Climate models unveil changing landscape for wind energy in Northern Hemisphere
Wind energy, an important renewable power source, has witnessed rapid growth in recent years due to its abundance, cleanliness, safety, and mature generation technology.
However, global wind power development still falls short of the requirements for achieving a comprehensive energy transition. To address this challenge and fulfill objectives of the Paris Agreement, it is crucial to understand future changes in wind resources, particularly in major wind markets in the Northern Hemisphere.
Researchers led by Prof. Huang Gang and Dr. Miao Haozeyu from the Institute of Atmospheric Physics of the Chinese Academy of Sciences have evaluated the performance of the Coupled Model Intercomparison Project Phase 5 (CMIP5) and Phase 6 (CMIP6) simulations of surface wind speed in the Northern Hemisphere. By comparing the simulations with observational data, the researchers found that CMIP6 models exhibit an overall improvement in simulation capability, accurately reproducing the observed reduction in surface wind speed in recent decades.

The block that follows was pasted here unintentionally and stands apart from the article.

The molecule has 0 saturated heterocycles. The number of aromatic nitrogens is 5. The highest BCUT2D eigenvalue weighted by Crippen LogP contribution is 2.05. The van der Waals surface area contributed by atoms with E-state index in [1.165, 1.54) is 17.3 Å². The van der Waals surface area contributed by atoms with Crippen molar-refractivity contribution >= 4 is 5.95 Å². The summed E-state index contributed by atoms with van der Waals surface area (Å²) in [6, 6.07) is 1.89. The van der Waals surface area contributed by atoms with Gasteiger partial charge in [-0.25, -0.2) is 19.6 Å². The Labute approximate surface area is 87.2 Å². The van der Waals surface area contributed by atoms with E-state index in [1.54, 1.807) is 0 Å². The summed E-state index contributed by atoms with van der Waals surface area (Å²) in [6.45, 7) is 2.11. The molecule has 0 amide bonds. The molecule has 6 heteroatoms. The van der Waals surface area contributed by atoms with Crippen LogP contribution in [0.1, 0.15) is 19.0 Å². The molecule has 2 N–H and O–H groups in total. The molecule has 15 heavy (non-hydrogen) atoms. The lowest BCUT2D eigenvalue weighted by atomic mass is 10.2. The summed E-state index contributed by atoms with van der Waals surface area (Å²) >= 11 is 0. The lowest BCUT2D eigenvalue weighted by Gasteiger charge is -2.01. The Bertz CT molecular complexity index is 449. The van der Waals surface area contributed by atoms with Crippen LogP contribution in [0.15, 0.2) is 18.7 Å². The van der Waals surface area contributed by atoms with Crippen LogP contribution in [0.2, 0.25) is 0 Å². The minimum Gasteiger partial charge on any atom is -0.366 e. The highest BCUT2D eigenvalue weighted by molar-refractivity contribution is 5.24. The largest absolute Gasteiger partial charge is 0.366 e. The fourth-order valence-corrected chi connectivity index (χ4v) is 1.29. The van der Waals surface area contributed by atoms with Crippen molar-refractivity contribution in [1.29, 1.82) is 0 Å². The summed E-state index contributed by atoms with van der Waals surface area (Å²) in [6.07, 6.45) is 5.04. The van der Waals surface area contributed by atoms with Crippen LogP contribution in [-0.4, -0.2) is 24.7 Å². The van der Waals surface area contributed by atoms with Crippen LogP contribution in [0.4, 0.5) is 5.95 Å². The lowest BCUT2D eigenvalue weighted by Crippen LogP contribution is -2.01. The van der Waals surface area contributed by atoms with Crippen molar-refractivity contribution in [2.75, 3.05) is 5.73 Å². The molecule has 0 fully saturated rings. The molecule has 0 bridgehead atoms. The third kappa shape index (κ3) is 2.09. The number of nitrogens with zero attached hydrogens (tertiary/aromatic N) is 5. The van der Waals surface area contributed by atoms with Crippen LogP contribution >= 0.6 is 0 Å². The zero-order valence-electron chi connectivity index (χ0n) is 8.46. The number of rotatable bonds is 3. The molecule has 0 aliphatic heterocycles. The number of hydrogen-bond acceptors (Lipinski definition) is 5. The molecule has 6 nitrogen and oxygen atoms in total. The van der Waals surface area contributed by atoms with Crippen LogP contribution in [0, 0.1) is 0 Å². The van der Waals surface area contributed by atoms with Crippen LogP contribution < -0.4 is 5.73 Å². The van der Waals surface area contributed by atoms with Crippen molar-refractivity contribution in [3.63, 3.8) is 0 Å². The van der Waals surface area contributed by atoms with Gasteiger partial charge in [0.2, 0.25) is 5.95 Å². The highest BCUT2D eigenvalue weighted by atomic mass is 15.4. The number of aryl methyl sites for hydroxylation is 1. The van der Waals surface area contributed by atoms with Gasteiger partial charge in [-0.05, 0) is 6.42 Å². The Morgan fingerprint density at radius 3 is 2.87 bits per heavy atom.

Based on the more reliable CMIP6 models, the researchers explored future evolution of wind energy resources in the Northern Hemisphere by the end of the century (2100) under various climate change scenarios. Using different greenhouse gas and aerosol emission scenarios, they projected a continued decrease in surface wind speeds on land, with more substantial declines anticipated under higher emission scenarios.
Their study, published in Renewable Energy, also highlights the non-linear relationship between wind energy and emissions across regions. It predicts that Europe and Asia will experience the fastest decline in wind energy under the SSP3-7.0 emission scenario, while North America will experience a more moderate decline. These findings underscore the importance of reducing greenhouse gas and aerosol emissions to preserve and maximize wind energy resources.
The study offers guidance on how carbon emissions impact wind energy, as well as the siting and planning of future wind farms.
More information: Haozeyu Miao et al, Evaluation and future projections of wind energy resources over the Northern Hemisphere in CMIP5 and CMIP6 models, Renewable Energy (2023). DOI: 10.1016/j.renene.2023.05.007